The Pakistani-Iranian partnership is further buttressed by another major power in Asia, China, which has much to gain from the success of the relationship. Beijing and Islamabad are closely tied economically thanks to the $46 billion China-Pakistan Economic Corridor (CPEC) project which seeks to connect Xinjiang in China to Gwadar in Pakistan by engaging in development projects including roads and railways.  In October 2016, China welcomed the prospect of Iranian cooperation in the ambitious endeavor, with the hopes of gaining access to oil-rich Middle Eastern countries and offsetting the U.S.’s historical advantage in the region.  Beijing also has offered to loan Islamabad 85% of the required funding for its part of the proposed gas pipeline between Pakistan and Iran. The pipeline benefits Islamabad, Tehran, and Beijing as the “Pakistani section of the pipeline will intersect Gwadar where China maintains an important presence… it could…[deliver] Iranian natural gas to China without the use of vulnerable sea lanes.”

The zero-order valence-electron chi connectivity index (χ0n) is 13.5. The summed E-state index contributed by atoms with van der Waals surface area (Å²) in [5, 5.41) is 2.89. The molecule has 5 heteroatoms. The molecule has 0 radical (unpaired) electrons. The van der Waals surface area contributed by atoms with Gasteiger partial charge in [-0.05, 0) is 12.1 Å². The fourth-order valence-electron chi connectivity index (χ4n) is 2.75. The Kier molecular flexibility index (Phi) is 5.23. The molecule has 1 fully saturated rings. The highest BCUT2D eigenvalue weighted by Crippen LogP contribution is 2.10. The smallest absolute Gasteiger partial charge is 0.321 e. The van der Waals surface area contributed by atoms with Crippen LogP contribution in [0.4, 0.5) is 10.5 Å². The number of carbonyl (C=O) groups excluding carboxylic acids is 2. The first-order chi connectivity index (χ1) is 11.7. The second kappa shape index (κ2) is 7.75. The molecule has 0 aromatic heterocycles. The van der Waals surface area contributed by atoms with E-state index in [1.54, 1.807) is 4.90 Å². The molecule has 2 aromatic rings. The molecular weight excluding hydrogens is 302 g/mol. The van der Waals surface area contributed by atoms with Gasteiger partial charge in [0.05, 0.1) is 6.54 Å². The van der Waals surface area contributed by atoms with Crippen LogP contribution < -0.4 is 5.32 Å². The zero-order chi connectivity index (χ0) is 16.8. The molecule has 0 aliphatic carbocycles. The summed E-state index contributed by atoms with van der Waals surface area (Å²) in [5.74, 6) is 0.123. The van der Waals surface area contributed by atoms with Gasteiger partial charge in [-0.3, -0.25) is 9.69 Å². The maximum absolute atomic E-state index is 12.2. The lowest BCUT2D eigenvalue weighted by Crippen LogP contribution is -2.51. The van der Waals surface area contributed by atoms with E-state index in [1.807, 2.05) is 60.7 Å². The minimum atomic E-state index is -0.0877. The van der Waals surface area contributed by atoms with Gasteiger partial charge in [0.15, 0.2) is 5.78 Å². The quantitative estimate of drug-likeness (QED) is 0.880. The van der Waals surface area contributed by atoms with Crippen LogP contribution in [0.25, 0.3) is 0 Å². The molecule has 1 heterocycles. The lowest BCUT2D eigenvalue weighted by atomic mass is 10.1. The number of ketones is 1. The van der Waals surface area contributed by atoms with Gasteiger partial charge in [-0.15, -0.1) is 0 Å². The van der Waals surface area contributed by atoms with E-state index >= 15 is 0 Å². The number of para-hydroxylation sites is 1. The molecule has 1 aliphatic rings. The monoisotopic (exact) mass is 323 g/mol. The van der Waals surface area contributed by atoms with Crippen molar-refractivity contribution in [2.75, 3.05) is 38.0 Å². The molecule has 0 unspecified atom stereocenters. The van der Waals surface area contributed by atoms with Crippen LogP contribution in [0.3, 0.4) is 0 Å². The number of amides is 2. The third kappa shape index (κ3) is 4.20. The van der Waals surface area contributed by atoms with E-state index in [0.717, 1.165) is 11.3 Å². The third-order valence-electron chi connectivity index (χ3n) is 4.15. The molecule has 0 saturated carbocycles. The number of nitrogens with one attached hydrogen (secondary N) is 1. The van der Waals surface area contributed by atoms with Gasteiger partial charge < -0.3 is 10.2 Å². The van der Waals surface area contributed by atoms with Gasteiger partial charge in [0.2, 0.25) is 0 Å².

Surrounded by powerful and sometimes hostile neighbors, Pakistan is no stranger to exercising a pragmatic foreign policy. When first approached by its longtime ally, Riyadh, to intervene in Yemen in 2015, Islamabad felt the negative outcomes of doing so would outweigh the positive. A rampant domestic terror problem coupled with the risk of upsetting Iran led Pakistan to decline the Saudi request. Two years later, with a more secure, domestic situation and financially prosperous and robust partnership with Tehran, Islamabad recognized that intervening in a strictly defensive manner would not harm its interests. It remains to be seen how long Pakistan will be able to continue its balancing act in the Middle East with the current tensions between Iran and Saudi Arabia. Moreover, Sunni Islamabad’s partnership with Shia Tehran indicates that, despite the commonly held belief, Muslim states are not dictated solely by sectarian divide. Muslim leaders will act in accordance with what their states’ interests. History has shown that with each new challenge, Islamabad will be practical, acting in a manner which serves not only its interests today, but serves its interests tomorrow as well, regardless of sectarian divide.
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*Disclaimer: The content contained in the following material is the sole ownership of the author and does not reflect the views of the Towson University Journal of International Affairs nor Towson University in any respect whatsoever